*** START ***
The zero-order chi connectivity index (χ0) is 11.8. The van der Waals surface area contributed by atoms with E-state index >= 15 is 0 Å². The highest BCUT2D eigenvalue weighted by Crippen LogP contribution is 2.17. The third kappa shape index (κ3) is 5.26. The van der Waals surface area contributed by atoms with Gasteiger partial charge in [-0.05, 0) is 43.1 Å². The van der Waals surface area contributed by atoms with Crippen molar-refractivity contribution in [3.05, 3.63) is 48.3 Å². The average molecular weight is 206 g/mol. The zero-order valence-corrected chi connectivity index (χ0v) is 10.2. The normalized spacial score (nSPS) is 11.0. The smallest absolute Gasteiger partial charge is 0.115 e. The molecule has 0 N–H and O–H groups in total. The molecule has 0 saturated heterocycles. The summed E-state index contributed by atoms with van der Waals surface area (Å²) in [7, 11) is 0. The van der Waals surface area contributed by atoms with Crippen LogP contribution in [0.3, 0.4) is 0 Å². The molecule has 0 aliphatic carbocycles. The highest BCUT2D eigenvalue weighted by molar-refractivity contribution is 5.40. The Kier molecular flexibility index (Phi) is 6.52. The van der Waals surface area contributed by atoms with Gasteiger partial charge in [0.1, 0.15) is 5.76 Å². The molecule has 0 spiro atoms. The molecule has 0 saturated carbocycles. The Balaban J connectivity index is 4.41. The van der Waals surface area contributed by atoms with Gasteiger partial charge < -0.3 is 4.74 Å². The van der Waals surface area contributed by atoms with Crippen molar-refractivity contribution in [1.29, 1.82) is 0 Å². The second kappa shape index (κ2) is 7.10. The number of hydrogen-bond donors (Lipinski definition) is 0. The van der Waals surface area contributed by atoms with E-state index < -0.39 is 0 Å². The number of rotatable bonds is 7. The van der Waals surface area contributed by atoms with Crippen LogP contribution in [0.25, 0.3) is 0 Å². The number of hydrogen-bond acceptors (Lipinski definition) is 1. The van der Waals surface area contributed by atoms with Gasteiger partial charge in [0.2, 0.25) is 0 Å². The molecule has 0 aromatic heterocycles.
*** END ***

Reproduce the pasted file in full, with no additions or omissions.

The zero-order chi connectivity index (χ0) is 11.8. The van der Waals surface area contributed by atoms with E-state index >= 15 is 0 Å². The highest BCUT2D eigenvalue weighted by Crippen LogP contribution is 2.17. The third kappa shape index (κ3) is 5.26. The van der Waals surface area contributed by atoms with Gasteiger partial charge in [-0.05, 0) is 43.1 Å². The van der Waals surface area contributed by atoms with Crippen molar-refractivity contribution in [3.05, 3.63) is 48.3 Å². The average molecular weight is 206 g/mol. The zero-order valence-corrected chi connectivity index (χ0v) is 10.2. The normalized spacial score (nSPS) is 11.0. The smallest absolute Gasteiger partial charge is 0.115 e. The molecule has 0 N–H and O–H groups in total. The molecule has 0 saturated heterocycles. The summed E-state index contributed by atoms with van der Waals surface area (Å²) in [7, 11) is 0. The van der Waals surface area contributed by atoms with Crippen LogP contribution in [0.3, 0.4) is 0 Å². The molecule has 0 aliphatic carbocycles. The highest BCUT2D eigenvalue weighted by molar-refractivity contribution is 5.40. The Kier molecular flexibility index (Phi) is 6.52. The van der Waals surface area contributed by atoms with Gasteiger partial charge in [0.1, 0.15) is 5.76 Å². The molecule has 0 spiro atoms. The molecule has 0 saturated carbocycles. The Balaban J connectivity index is 4.41. The van der Waals surface area contributed by atoms with Gasteiger partial charge < -0.3 is 4.74 Å². The van der Waals surface area contributed by atoms with Crippen molar-refractivity contribution in [1.29, 1.82) is 0 Å². The second kappa shape index (κ2) is 7.10. The number of hydrogen-bond donors (Lipinski definition) is 0. The van der Waals surface area contributed by atoms with E-state index < -0.39 is 0 Å². The number of rotatable bonds is 7. The van der Waals surface area contributed by atoms with Crippen LogP contribution in [0.25, 0.3) is 0 Å². The number of hydrogen-bond acceptors (Lipinski definition) is 1. The van der Waals surface area contributed by atoms with Gasteiger partial charge in [0.2, 0.25) is 0 Å². The molecule has 0 aromatic heterocycles.